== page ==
By Stefanie Jackson – A retired judge from Machipongo wants to start a new mentoring program for Northampton third graders with the help of Sheriff David Doughty.
“It’s so rewarding to see the changes. So many of the students came from tough homes,” said Joe Canada, who was a mentor for ten years in Virginia Beach, Va., before he moved to the Eastern Shore.
He proposes launching the mentoring program at the beginning of the 2020-2021 school year in September at Occohannock Elementary School, eventually including Kiptopeke Elementary School when enough volunteers are recruited.
A volunteer would mentor one or two students and spend an hour with each child once per week. They would meet in the library, where the mentor could provide tutoring or read or play board games with the student – whatever activity best suits the child’s needs.
The mentoring program would be modeled after one used at Seatack Elementary in Virginia Beach, which was chosen as the “most disadvantaged” school in the area, Canada said.
He remembered a student he had met there, who was constantly getting in trouble for fighting and did not have a mentor.
Canada started a conversation with the boy and asked him what he wanted to be when he grew up.
“I want to be a wrestler,” the student answered.
“There’s nothing wrong with that,” Canada said. He promised the boy that he would be his mentor if the boy didn’t get in any fights for two weeks.
“You can feel electricity when (you meet) somebody that you … identify with. And I felt it with him, and I know he felt it,” Canada said.
Not only did the student meet the two-week challenge, he earned Student of the Month in the last month of the school year.
“That’s a real success story,” Canada said.
The students’ test scores improved after the mentoring program was implemented, he added.
Instead of identifying certain students for the program, the mentoring group would like to serve the “entire third grade,” Doughty said.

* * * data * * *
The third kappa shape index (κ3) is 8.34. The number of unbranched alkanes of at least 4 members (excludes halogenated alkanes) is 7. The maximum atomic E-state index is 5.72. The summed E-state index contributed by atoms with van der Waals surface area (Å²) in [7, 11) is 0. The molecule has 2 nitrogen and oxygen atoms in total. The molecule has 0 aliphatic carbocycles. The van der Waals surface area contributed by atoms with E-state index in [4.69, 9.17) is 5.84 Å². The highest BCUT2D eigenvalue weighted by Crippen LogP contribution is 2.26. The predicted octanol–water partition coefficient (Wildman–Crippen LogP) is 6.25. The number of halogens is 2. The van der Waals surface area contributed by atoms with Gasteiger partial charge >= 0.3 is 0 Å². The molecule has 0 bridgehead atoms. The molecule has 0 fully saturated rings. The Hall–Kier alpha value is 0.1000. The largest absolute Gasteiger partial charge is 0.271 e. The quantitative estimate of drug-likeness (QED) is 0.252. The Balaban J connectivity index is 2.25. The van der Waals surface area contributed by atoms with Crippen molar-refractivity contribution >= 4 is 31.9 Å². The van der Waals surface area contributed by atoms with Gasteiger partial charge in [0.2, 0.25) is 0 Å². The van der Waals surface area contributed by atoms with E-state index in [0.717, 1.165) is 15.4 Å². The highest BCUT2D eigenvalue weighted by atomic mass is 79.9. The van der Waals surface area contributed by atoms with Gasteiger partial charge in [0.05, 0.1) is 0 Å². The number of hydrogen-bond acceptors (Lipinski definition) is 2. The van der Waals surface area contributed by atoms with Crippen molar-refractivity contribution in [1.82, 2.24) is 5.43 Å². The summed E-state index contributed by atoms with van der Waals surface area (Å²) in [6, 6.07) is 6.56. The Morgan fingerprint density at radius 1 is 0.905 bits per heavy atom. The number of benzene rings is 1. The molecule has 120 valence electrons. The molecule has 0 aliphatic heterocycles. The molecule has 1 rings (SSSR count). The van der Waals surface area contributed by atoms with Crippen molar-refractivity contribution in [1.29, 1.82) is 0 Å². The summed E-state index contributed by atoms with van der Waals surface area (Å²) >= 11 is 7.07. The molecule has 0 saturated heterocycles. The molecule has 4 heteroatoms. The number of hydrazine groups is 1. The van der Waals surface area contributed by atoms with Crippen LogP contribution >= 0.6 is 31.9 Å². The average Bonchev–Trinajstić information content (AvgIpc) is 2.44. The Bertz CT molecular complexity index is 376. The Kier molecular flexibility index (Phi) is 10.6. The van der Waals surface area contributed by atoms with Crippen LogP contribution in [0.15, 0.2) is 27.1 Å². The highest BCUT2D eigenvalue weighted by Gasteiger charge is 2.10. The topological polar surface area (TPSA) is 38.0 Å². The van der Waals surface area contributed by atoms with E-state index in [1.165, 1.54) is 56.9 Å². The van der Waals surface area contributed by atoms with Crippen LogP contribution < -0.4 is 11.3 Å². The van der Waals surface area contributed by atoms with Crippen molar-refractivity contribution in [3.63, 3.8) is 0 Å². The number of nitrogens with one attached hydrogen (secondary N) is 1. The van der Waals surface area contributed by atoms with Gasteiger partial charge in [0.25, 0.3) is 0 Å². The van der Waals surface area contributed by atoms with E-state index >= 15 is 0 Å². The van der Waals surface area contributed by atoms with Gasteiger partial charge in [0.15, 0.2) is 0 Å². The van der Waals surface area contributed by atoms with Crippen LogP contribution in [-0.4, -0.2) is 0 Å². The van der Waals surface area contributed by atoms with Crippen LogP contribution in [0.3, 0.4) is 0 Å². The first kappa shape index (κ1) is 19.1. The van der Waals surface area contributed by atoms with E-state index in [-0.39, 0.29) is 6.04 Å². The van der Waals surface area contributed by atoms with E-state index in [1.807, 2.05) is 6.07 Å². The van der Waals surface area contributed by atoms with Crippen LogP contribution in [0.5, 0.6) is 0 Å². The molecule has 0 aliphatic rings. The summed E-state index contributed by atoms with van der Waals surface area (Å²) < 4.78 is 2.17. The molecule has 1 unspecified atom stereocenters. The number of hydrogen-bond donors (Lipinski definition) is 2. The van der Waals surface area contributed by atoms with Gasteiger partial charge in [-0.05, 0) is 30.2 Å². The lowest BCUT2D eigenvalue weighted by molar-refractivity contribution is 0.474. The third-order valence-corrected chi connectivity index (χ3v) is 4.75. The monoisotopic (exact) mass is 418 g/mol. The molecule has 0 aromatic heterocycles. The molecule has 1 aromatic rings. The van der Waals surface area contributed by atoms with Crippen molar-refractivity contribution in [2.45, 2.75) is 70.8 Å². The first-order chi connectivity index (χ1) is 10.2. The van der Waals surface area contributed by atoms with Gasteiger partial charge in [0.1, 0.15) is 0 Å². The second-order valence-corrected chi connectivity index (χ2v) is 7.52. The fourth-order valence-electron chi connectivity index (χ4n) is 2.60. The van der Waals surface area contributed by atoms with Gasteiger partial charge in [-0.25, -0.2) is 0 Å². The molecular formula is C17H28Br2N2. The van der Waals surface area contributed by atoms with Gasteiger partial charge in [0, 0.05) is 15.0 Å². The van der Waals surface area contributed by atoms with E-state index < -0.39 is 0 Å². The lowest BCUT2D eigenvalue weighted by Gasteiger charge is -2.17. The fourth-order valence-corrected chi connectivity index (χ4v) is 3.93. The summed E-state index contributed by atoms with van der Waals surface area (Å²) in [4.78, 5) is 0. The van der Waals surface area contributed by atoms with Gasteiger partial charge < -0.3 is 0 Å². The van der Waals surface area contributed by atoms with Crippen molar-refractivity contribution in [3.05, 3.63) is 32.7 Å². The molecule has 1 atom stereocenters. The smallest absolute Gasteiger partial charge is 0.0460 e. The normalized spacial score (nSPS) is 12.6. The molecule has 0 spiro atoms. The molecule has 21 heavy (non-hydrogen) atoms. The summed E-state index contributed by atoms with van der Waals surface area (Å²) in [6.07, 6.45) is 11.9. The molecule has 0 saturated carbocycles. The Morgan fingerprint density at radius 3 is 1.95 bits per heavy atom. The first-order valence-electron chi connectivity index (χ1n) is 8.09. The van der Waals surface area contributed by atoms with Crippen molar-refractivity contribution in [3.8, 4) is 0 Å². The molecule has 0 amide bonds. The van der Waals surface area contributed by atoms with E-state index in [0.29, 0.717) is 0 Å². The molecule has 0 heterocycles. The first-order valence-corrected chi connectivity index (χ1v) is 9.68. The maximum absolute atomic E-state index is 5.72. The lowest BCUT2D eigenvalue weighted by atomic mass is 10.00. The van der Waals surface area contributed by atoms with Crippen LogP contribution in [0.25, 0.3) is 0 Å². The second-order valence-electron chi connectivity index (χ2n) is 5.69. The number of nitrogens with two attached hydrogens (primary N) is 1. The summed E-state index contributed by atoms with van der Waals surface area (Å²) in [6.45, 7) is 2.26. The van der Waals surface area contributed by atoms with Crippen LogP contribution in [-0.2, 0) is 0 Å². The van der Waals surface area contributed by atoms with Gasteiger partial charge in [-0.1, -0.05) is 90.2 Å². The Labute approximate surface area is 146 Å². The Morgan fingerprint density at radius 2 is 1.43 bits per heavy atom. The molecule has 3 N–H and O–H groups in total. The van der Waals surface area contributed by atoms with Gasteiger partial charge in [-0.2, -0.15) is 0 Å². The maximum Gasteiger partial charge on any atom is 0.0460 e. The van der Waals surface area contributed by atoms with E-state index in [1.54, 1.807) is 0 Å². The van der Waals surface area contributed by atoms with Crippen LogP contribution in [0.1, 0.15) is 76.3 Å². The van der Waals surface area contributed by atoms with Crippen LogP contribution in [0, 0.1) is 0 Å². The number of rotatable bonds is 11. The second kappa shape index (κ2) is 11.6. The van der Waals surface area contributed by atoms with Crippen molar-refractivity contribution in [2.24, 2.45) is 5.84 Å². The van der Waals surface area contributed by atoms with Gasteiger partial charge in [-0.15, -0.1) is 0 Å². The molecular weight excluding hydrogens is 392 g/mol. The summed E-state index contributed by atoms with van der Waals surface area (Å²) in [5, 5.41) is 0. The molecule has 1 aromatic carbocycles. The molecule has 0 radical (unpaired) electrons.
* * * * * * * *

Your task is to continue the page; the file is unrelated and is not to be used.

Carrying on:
Canada said the biggest challenge will be recruiting the volunteers, although he doesn’t believe spending one hour a week will be a burden.
School board Vice Chairman William Oakley suggested looking for volunteers in churches and other local organizations.
He noted that, according to Virginia law, volunteers must pass criminal background checks before they may work with children in a public school setting.
Doughty said he will take all possible measures to support the mentoring program.
Many of the volunteers will likely be employees of his department, he added, filling a need of the program while also giving kids a chance “to see us in a different light,” he said.
“It was really a delight to do it,” Canada said of his past mentoring experience.
The school board appeared interested in the program, and Chair Maxine Rasmussen agreed to place the topic on the agenda for the next work session for further discussion.
Free Lunch Program
Director of Operations Chris Truckner announced the Northampton school division was denied a waiver that would have allowed the division to implement the Community Eligibility Provision (CEP) mid-year.
The program, funded by the U.S. Department of Agriculture, would give all Northampton students free breakfast and lunch based on the number of students who qualify through direct certification, meaning they receive government assistance such as food stamps or Medicaid.
Both Accomack and Northampton counties qualified for CEP, but only Accomack started the program at the beginning of the current school year.
Northampton applied for the waiver after receiving feedback from parents, concerned citizens, and county supervisors.
Northampton school board members face a June deadline from the Virginia Department of Education if they decide to participate in the ‘free lunch for all’ program starting this fall.
Note: Public input on the Northampton County Public Schools Comprehensive Improvement Plan will be heard Thursday, Feb. 13, 7 p.m., at the school board office in Machipongo, not at Northampton High School as originally announced.